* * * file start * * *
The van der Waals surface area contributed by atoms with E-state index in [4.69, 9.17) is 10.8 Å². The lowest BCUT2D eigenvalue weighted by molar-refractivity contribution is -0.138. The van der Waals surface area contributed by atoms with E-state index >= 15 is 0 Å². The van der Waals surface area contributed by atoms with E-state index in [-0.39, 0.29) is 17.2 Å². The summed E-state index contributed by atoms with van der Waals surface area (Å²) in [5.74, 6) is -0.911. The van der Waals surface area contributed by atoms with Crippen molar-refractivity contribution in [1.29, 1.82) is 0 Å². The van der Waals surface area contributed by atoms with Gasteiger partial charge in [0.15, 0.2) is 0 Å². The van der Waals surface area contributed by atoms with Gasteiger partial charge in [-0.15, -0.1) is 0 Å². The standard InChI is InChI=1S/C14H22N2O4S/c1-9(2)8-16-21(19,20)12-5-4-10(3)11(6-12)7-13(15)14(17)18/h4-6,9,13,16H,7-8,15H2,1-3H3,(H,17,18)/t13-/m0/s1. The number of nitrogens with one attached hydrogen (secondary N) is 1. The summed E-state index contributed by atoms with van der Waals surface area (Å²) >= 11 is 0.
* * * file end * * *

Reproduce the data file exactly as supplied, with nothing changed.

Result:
The van der Waals surface area contributed by atoms with E-state index in [4.69, 9.17) is 10.8 Å². The lowest BCUT2D eigenvalue weighted by molar-refractivity contribution is -0.138. The van der Waals surface area contributed by atoms with E-state index >= 15 is 0 Å². The van der Waals surface area contributed by atoms with E-state index in [-0.39, 0.29) is 17.2 Å². The summed E-state index contributed by atoms with van der Waals surface area (Å²) in [5.74, 6) is -0.911. The van der Waals surface area contributed by atoms with Crippen molar-refractivity contribution in [1.29, 1.82) is 0 Å². The van der Waals surface area contributed by atoms with Gasteiger partial charge in [0.15, 0.2) is 0 Å². The van der Waals surface area contributed by atoms with Gasteiger partial charge in [-0.15, -0.1) is 0 Å². The standard InChI is InChI=1S/C14H22N2O4S/c1-9(2)8-16-21(19,20)12-5-4-10(3)11(6-12)7-13(15)14(17)18/h4-6,9,13,16H,7-8,15H2,1-3H3,(H,17,18)/t13-/m0/s1. The number of nitrogens with one attached hydrogen (secondary N) is 1. The summed E-state index contributed by atoms with van der Waals surface area (Å²) >= 11 is 0.